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Diplomacy and pressure should go ‘hand in hand’ in US policy toward NK

US President Donald Trump, right, reaches to shakes hands with North Korea leader Kim Jong Un at the Capella resort on Sentosa Island Tuesday, June 12, 2018 in Singapore. (AP-Yonhap)
US President Donald Trump, right, reaches to shakes hands with North Korea leader Kim Jong Un at the Capella resort on Sentosa Island Tuesday, June 12, 2018 in Singapore. (AP-Yonhap)
As the Biden administration is conducting its policy review on Pyongyang with a chance of doubling down pressure on the reclusive regime, a former Trump official on North Korea stressed that the pressure in itself is not “sustainable,” but has to be paired with diplomacy to achieve any kind of progress. 

“Pressure without openness to diplomacy is not sustainable. But diplomacy also on the other hand without pressure, or the openness to diplomacy in negotiation without pressure, will be fruitless. They have to go hand in hand,” Alex Wong, the former deputy assistant secretary for North Korea who is now at the Hudson Institute, said during a virtual forum organized by the Unification Ministry on Friday. 

Wong was referring to Secretary of State Antony Blinken’s remark that the new administration will review the entire approach and policy toward North Korea, with the aim of increasing pressure on the country to return to the negotiating table over its nuclear program. 

The former envoy stressed that if Washington is choosing the pressure strategy -- through enforcing UN sanctions and other elements -- there needs to be a reason behind it, which should be for the “purpose of achieving peaceful, diplomatic negotiated solution.” 

“Without that, it would be very hard in the medium and long term, and perhaps in the short term of keeping that pressure on North Korea,” he said.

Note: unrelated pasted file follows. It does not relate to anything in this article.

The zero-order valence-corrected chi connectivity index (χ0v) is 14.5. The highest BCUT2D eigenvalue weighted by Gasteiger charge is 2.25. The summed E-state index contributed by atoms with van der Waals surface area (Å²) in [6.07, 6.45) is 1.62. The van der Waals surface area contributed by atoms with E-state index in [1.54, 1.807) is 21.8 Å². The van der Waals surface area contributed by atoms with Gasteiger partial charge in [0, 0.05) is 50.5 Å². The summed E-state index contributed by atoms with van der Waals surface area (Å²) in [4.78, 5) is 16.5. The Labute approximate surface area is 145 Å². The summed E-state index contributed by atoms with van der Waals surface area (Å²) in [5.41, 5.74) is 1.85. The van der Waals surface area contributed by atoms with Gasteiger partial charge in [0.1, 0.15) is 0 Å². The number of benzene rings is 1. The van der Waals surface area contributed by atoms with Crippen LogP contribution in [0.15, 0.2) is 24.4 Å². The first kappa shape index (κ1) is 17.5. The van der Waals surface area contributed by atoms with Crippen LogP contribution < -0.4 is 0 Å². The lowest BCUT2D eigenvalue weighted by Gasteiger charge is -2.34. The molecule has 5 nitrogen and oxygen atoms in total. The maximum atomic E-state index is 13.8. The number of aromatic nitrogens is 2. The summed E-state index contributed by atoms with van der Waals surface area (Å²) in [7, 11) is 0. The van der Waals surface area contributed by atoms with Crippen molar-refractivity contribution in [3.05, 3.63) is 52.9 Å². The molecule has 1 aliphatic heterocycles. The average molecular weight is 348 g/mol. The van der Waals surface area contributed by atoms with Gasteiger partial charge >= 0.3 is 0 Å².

Meanwhile, Robert Gallucci, a former chief US negotiator on North Korea during the Clinton administration, stressed the importance of reviving senior working-level meetings -- such as between the US assistant secretary to under secretary level and their counterparts in Pyongyang -- before leaping to summits. 

He also emphasized that substantive steps need to be taken from the US and the two Koreas for any progress to be made in denuclearization talks, specifically avoiding provocations as a starting point. 

“We need to get an agreement with the North from the beginning that the both sides exercise restraint, that they are going to avoid provocation,” he said. “The North will have to avoid extended-range ballistic missiles tests or engines tests and any nuclear weapons tests. The US and the ROK will have to avoid any large-scale combined field exercises, and the US will further have to avoid any provocative flights or military aircraft or naval activity.” The ROK is the acronym of South Korea’s official name, the Republic of Korea. 

Gallucci’s remarks come as South Korea and the US kicked off their annual springtime combined military exercise Monday. The drills have been reduced in scope due to the coronavirus pandemic, with fewer troops, less equipment and as a computer simulation with no outdoor drills or maneuvers. 

Observers have raised concern that Pyongyang could use the drills, despite their toned-down nature, as a pretext for fresh provocations in the early days of the Biden administration. But North Korea, which in the past lambasted the drills as a rehearsal for invasion, has remained unusually silent. 

Chun Hae-sung, vice minister of unification from 2017-2019, said both Washington and Seoul appear to be managing the situation on the peninsula very well and with prudence, as the US review is still underway. 

“Our task is to manage the situation with stability,” he said. “Some have raised concern and problems in regards to the joint military exercises of South Korea and the US, but we are conducting in an adjusted way, and the North appears to be taking this into account.”

Kim Sang-ki, a researcher at the state-run Korea Institute for National Unification, also said that the North appears to be closely watching what policy the US will roll out. 

“One thing to note is that North Korea has refrained from sending messages or actions that could provoke Washington since the election till today,” said Kim. “This means Pyongyang is carefully watching on what kind of policy Washington will have for North Korea.”

Kim projects that the Biden administration could opt for talks aimed at arms control first and take incremental steps to begin to gradually roll back Pyongyang’s nuclear program.

By Ahn Sung-mi (sahn@heraldcorp.com)
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